portion which, after death, when the rest of the membrane becomes opaque, remains transparent; and has thence been mistaken for an opening in the retina.* Surprising as it may be after all the industry employed to demonstrate the structure of the eye, it is only in the present day that a most essential part of the retina has been discovered-the membrane of Mr Jacob. From observing the phenomena of vision, and especially the extreme minuteness of the image cast upon the retina, I had conceived that the whole nerve was not the seat of vision, but only one or other of its surfaces. That could not be well demonstrated until this exterior membrane of the retina was known; now we see, when it is floated in water under a magnifying glass, that this membrane is of extreme tenuity: and its smooth surface is calculated to correspond to the exterior surface of that layer of nervous matter, which is the seat of the sense.
The term retina would imply that the nerve constituted a network; and the expressions of some of our first modern authorities would induce us to believe that they viewed its structure in that light, as agreeing with their hypothesis. But there is no fibrous texture in the matter of the nerve: although, when floated and torn with the point of a needle, the innermost of the membranes which support the retina, the tunica vasculosa retina, presents something of that appearance.
Vision is not excited by light, unless the rays penetrate through the transparent retina, and reach its exterior surface from within.
We all know that by pressing upon the eye-ball with a key or end of a pencil-case, zones of light are produced: and they are perceived as if the rays came in a direction opposite to the pressure. It may be said, that here the effect of the pressure is assimilated to that of light; and as light can approach and strike the part of the nerve pressed upon from without by the key, only by entering the interior of the eye and coming from within, that the zones of light produced by the mechanical impulse must appear in the usual direction of rays impinging upon that part: and that, consequently, they will give the impression of their source being in the opposite quarter. Contrast, however, this phenomenon with the following experiment. Let the eyelids be closed, and covered with a *It is this part which is called the foramen of Soemmerring.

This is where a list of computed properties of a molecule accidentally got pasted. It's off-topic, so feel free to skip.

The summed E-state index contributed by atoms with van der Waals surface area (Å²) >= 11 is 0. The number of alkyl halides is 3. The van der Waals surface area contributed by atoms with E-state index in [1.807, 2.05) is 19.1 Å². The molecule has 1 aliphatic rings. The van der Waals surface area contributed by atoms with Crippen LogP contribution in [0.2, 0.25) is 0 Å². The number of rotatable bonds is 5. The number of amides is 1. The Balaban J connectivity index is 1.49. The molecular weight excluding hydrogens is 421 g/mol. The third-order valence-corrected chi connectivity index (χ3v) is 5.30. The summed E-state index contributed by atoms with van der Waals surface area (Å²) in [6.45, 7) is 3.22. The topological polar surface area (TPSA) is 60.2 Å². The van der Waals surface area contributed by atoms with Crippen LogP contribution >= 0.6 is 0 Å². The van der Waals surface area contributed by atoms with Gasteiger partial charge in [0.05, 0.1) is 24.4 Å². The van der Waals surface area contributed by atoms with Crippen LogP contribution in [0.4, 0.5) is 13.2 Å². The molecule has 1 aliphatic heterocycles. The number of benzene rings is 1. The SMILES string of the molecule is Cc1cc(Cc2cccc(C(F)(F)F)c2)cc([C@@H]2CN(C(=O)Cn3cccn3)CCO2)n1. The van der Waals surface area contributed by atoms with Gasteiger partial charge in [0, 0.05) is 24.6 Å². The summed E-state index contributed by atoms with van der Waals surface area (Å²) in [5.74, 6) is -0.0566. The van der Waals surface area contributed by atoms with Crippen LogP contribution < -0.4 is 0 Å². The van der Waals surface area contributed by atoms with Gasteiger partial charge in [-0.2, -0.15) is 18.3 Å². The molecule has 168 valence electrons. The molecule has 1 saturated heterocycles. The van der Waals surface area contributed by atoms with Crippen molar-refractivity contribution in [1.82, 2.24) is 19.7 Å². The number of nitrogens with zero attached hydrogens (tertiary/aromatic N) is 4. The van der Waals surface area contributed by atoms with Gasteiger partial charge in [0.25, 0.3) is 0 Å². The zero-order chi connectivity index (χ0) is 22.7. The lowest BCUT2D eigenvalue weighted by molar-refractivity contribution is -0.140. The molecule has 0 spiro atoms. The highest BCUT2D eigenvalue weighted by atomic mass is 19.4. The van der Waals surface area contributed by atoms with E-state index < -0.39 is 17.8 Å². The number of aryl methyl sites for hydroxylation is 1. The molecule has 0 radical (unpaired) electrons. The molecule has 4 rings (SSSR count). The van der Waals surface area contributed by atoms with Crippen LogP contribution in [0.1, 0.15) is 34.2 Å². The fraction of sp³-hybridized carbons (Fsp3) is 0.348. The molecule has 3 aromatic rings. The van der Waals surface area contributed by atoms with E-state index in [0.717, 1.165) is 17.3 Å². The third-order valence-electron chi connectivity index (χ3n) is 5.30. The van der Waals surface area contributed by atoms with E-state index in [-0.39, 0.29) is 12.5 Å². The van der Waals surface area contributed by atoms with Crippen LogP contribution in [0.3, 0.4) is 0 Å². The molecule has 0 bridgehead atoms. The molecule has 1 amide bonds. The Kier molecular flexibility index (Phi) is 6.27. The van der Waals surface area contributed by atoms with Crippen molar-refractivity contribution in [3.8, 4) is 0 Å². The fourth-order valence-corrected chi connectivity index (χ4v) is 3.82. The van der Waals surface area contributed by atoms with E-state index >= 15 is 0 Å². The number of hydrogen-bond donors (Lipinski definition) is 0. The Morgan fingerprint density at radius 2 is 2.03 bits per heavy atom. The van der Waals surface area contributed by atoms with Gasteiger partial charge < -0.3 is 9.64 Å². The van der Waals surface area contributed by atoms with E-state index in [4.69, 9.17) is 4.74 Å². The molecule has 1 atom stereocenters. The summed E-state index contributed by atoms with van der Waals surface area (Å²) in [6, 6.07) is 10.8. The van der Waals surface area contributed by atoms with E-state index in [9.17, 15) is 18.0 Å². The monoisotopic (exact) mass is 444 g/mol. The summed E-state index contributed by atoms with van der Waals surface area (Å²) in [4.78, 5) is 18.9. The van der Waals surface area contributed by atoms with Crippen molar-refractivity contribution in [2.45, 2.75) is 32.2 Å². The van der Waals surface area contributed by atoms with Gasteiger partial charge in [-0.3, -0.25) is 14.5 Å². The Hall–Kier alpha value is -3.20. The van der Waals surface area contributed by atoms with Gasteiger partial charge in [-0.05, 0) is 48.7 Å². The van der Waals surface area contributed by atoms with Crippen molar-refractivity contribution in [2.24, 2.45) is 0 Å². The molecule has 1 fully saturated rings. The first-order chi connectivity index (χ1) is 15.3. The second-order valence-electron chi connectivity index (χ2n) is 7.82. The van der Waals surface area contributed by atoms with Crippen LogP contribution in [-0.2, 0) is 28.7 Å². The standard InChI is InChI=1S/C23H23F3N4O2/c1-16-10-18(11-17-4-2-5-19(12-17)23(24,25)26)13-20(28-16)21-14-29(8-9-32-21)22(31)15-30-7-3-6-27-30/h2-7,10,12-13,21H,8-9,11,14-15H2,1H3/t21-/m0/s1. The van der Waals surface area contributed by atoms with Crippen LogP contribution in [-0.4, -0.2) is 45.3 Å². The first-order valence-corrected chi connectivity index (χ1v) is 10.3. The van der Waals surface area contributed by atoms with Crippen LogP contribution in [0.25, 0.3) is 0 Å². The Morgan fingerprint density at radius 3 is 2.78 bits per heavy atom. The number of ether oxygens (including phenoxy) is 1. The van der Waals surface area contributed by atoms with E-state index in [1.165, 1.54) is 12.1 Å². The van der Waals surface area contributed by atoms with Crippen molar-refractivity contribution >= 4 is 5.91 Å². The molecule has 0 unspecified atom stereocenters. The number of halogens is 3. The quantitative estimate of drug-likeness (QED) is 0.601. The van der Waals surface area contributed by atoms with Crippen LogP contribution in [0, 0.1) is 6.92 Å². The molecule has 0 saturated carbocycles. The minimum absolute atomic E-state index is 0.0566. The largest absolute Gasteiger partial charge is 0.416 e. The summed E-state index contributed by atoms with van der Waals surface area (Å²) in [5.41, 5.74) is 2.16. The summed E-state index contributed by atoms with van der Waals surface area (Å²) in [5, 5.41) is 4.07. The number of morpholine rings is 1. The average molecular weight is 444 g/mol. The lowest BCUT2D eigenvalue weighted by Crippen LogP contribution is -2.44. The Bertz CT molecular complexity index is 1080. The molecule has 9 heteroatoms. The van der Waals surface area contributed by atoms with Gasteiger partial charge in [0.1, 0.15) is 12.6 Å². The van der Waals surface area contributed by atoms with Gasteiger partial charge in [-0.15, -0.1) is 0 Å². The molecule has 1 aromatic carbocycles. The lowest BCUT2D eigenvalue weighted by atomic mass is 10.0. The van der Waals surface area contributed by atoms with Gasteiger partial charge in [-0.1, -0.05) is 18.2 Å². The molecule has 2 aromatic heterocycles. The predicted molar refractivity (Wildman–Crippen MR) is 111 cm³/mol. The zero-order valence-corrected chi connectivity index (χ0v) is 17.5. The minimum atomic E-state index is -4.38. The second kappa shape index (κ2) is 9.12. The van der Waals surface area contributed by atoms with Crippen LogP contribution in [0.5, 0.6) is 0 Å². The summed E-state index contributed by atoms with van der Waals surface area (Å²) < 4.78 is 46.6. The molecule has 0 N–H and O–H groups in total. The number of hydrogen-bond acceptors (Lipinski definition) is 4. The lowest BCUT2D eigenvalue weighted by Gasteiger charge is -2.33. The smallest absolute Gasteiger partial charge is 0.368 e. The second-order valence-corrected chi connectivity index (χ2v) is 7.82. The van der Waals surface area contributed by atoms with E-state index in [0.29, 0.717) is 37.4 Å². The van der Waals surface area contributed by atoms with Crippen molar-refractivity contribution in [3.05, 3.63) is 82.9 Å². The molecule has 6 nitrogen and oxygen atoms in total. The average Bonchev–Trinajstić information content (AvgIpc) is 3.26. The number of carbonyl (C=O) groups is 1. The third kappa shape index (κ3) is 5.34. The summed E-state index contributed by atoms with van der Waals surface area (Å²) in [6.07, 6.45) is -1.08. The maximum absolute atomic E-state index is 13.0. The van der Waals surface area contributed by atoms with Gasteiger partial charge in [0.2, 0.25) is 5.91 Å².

piece of black cloth or paper, with a small hole in it; place this hole, not opposite to the pupil, but to the white of the eye; then direct a beam of light upon the hole: this light will be seen in its true direction. Why is there this difference in the apparent place from which the light is derived in these two cases? Is it not because the rays directed through the hole upon the white part of the eye-ball, after penetrating the coats and striking upon the retina at this part, pierce through it, and through the humours of the eye, and impinge upon the retina again on the opposite side? That explains why light transmitted in such a manner shall appear to come from a different quarter. But it does not explain why there should not be a double impression-why the beam of light should not influence the retina while penetrating it in the first instance; that is, in passing through it from without inwards, as well as when it has penetrated the humours and impinged upon its opposite part, from within outwards.
Another fact, which has perplexed philosophers, is the insensibility of the optic nerve itself to light. If it be so contrived that a strong beam of light shall fall upon the bottom of the eye, so as to impinge on the end of the nerve where it begins to expand into the delicate retina, no sensation of light will be produced. This ought not to surprise us, if am correct in my statement that the gross matter of the nerve is not the organ of vision, but the exterior surface of it only; for in the extremity of the optic nerve there is, of course, no posterior surface. Indeed, nothing can better prove the distinct office of the nerve itself, as contrasted with the expanded retina, than this circumstance, that when a strong ray of light strikes into the nerve, the impression is not perceived: it seems to imply that the capacity of receiving the impression, and that of conveying it to the sensorium, are two distinct functions.
Is not this opinion more consistent with the phenomena, than what is expressed by one of our first philosophers,—that the nerve at its extremity towards the eye is insensible, and forms what has been called the punctum cœcum (blind spot), because it is not yet divided into those almost infinitely minute fibres, which he considers can alone be fine enough to be thrown into tremors by the rays of light?
Independently of this "punctum cœcum," we have to observe